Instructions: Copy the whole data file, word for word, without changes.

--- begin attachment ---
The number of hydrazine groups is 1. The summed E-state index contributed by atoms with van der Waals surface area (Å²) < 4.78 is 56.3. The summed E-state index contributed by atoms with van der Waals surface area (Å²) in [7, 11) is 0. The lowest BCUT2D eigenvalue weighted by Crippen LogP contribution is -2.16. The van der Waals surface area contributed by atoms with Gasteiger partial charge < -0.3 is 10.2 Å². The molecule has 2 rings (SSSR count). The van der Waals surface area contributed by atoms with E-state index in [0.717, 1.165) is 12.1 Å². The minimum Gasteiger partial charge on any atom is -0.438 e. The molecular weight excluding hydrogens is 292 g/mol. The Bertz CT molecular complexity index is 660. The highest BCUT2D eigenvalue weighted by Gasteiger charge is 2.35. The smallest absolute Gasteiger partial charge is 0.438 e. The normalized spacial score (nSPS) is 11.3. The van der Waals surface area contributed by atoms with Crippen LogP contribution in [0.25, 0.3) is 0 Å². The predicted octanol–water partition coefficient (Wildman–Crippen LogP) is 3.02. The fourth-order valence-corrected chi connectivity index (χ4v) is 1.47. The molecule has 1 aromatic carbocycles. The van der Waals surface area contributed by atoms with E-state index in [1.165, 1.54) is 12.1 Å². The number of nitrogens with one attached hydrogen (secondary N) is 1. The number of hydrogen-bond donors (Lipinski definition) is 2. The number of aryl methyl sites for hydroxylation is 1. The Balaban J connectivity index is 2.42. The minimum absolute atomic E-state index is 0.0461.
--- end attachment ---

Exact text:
The number of hydrazine groups is 1. The summed E-state index contributed by atoms with van der Waals surface area (Å²) < 4.78 is 56.3. The summed E-state index contributed by atoms with van der Waals surface area (Å²) in [7, 11) is 0. The lowest BCUT2D eigenvalue weighted by Crippen LogP contribution is -2.16. The van der Waals surface area contributed by atoms with Gasteiger partial charge < -0.3 is 10.2 Å². The molecule has 2 rings (SSSR count). The van der Waals surface area contributed by atoms with E-state index in [0.717, 1.165) is 12.1 Å². The minimum Gasteiger partial charge on any atom is -0.438 e. The molecular weight excluding hydrogens is 292 g/mol. The Bertz CT molecular complexity index is 660. The highest BCUT2D eigenvalue weighted by Gasteiger charge is 2.35. The smallest absolute Gasteiger partial charge is 0.438 e. The normalized spacial score (nSPS) is 11.3. The van der Waals surface area contributed by atoms with Crippen LogP contribution in [0.25, 0.3) is 0 Å². The predicted octanol–water partition coefficient (Wildman–Crippen LogP) is 3.02. The fourth-order valence-corrected chi connectivity index (χ4v) is 1.47. The molecule has 1 aromatic carbocycles. The van der Waals surface area contributed by atoms with E-state index in [1.165, 1.54) is 12.1 Å². The number of nitrogens with one attached hydrogen (secondary N) is 1. The number of hydrogen-bond donors (Lipinski definition) is 2. The number of aryl methyl sites for hydroxylation is 1. The Balaban J connectivity index is 2.42. The minimum absolute atomic E-state index is 0.0461.